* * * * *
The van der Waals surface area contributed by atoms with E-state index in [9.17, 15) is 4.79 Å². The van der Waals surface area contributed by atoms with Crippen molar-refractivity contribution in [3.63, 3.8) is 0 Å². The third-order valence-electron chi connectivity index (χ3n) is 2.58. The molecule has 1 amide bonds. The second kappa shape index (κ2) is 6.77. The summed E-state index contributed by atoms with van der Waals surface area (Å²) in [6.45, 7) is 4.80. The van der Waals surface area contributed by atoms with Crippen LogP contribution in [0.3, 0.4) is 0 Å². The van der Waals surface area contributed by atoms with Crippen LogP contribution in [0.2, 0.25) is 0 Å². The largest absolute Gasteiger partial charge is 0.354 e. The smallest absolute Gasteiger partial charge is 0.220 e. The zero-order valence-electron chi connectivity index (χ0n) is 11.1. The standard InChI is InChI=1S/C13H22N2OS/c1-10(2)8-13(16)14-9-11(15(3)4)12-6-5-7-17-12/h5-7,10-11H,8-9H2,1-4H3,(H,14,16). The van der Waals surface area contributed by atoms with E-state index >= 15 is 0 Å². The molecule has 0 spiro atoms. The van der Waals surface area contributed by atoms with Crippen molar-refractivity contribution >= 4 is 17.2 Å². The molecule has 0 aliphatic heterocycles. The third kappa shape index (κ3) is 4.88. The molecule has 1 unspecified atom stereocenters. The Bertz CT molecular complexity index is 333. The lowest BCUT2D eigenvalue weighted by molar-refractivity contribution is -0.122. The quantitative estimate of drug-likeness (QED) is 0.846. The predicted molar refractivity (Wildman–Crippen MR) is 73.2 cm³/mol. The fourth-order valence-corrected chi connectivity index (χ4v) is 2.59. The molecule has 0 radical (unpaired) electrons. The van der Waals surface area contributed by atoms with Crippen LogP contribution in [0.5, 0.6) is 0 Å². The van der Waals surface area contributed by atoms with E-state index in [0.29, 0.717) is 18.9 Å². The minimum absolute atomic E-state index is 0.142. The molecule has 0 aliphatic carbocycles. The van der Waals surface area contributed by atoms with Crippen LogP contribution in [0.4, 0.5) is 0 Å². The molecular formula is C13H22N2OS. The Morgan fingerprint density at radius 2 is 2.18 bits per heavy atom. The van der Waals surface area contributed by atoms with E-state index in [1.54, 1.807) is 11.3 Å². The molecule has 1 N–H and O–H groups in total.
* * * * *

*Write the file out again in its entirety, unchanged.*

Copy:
The van der Waals surface area contributed by atoms with E-state index in [9.17, 15) is 4.79 Å². The van der Waals surface area contributed by atoms with Crippen molar-refractivity contribution in [3.63, 3.8) is 0 Å². The third-order valence-electron chi connectivity index (χ3n) is 2.58. The molecule has 1 amide bonds. The second kappa shape index (κ2) is 6.77. The summed E-state index contributed by atoms with van der Waals surface area (Å²) in [6.45, 7) is 4.80. The van der Waals surface area contributed by atoms with Crippen LogP contribution in [0.3, 0.4) is 0 Å². The van der Waals surface area contributed by atoms with Crippen LogP contribution in [0.2, 0.25) is 0 Å². The largest absolute Gasteiger partial charge is 0.354 e. The smallest absolute Gasteiger partial charge is 0.220 e. The zero-order valence-electron chi connectivity index (χ0n) is 11.1. The standard InChI is InChI=1S/C13H22N2OS/c1-10(2)8-13(16)14-9-11(15(3)4)12-6-5-7-17-12/h5-7,10-11H,8-9H2,1-4H3,(H,14,16). The van der Waals surface area contributed by atoms with E-state index >= 15 is 0 Å². The molecule has 0 spiro atoms. The van der Waals surface area contributed by atoms with Crippen molar-refractivity contribution >= 4 is 17.2 Å². The molecule has 0 aliphatic heterocycles. The third kappa shape index (κ3) is 4.88. The molecule has 1 unspecified atom stereocenters. The Bertz CT molecular complexity index is 333. The lowest BCUT2D eigenvalue weighted by molar-refractivity contribution is -0.122. The quantitative estimate of drug-likeness (QED) is 0.846. The predicted molar refractivity (Wildman–Crippen MR) is 73.2 cm³/mol. The fourth-order valence-corrected chi connectivity index (χ4v) is 2.59. The molecule has 0 radical (unpaired) electrons. The van der Waals surface area contributed by atoms with Crippen LogP contribution in [0.5, 0.6) is 0 Å². The van der Waals surface area contributed by atoms with E-state index in [0.29, 0.717) is 18.9 Å². The minimum absolute atomic E-state index is 0.142. The molecule has 0 aliphatic carbocycles. The van der Waals surface area contributed by atoms with Crippen LogP contribution in [0.4, 0.5) is 0 Å². The molecular formula is C13H22N2OS. The Morgan fingerprint density at radius 2 is 2.18 bits per heavy atom. The van der Waals surface area contributed by atoms with E-state index in [1.54, 1.807) is 11.3 Å². The molecule has 1 N–H and O–H groups in total.